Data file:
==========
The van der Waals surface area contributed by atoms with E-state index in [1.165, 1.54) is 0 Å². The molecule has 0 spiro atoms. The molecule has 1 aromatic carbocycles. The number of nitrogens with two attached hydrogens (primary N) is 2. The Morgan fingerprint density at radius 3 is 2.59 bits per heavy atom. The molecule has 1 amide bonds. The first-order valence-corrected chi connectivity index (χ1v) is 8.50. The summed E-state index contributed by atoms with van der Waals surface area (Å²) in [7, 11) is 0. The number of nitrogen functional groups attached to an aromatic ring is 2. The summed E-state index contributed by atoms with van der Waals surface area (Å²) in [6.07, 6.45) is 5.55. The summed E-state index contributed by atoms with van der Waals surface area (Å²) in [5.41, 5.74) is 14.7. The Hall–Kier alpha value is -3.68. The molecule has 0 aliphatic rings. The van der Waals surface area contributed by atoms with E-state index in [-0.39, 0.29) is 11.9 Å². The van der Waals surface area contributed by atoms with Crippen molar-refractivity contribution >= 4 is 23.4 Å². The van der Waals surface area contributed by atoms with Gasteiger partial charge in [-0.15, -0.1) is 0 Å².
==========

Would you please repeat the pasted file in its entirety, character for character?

The van der Waals surface area contributed by atoms with E-state index in [1.165, 1.54) is 0 Å². The molecule has 0 spiro atoms. The molecule has 1 aromatic carbocycles. The number of nitrogens with two attached hydrogens (primary N) is 2. The Morgan fingerprint density at radius 3 is 2.59 bits per heavy atom. The molecule has 1 amide bonds. The first-order valence-corrected chi connectivity index (χ1v) is 8.50. The summed E-state index contributed by atoms with van der Waals surface area (Å²) in [7, 11) is 0. The number of nitrogen functional groups attached to an aromatic ring is 2. The summed E-state index contributed by atoms with van der Waals surface area (Å²) in [6.07, 6.45) is 5.55. The summed E-state index contributed by atoms with van der Waals surface area (Å²) in [5.41, 5.74) is 14.7. The Hall–Kier alpha value is -3.68. The molecule has 0 aliphatic rings. The van der Waals surface area contributed by atoms with E-state index in [-0.39, 0.29) is 11.9 Å². The van der Waals surface area contributed by atoms with Crippen molar-refractivity contribution >= 4 is 23.4 Å². The van der Waals surface area contributed by atoms with Gasteiger partial charge in [-0.15, -0.1) is 0 Å².